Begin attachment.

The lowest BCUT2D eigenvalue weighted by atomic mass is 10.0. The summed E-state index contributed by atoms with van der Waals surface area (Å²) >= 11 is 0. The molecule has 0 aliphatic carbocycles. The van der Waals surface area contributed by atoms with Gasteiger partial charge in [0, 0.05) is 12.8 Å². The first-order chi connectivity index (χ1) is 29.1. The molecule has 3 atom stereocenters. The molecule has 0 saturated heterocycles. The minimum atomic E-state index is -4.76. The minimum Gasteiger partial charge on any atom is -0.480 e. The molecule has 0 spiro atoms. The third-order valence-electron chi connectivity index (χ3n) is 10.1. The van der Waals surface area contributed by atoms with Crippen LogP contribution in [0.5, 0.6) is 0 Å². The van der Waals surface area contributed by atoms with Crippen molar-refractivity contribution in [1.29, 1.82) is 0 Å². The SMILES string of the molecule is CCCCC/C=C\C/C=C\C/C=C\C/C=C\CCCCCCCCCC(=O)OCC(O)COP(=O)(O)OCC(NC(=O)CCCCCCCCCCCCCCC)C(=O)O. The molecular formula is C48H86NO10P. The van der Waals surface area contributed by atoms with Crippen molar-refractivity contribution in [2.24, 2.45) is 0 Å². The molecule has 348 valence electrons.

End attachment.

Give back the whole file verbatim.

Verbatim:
The lowest BCUT2D eigenvalue weighted by atomic mass is 10.0. The summed E-state index contributed by atoms with van der Waals surface area (Å²) >= 11 is 0. The molecule has 0 aliphatic carbocycles. The van der Waals surface area contributed by atoms with Gasteiger partial charge in [0, 0.05) is 12.8 Å². The first-order chi connectivity index (χ1) is 29.1. The molecule has 3 atom stereocenters. The molecule has 0 saturated heterocycles. The minimum atomic E-state index is -4.76. The minimum Gasteiger partial charge on any atom is -0.480 e. The molecule has 0 spiro atoms. The third-order valence-electron chi connectivity index (χ3n) is 10.1. The van der Waals surface area contributed by atoms with Crippen LogP contribution in [0.5, 0.6) is 0 Å². The van der Waals surface area contributed by atoms with Crippen molar-refractivity contribution in [1.29, 1.82) is 0 Å². The SMILES string of the molecule is CCCCC/C=C\C/C=C\C/C=C\C/C=C\CCCCCCCCCC(=O)OCC(O)COP(=O)(O)OCC(NC(=O)CCCCCCCCCCCCCCC)C(=O)O. The molecular formula is C48H86NO10P. The van der Waals surface area contributed by atoms with Crippen molar-refractivity contribution in [2.24, 2.45) is 0 Å². The molecule has 348 valence electrons.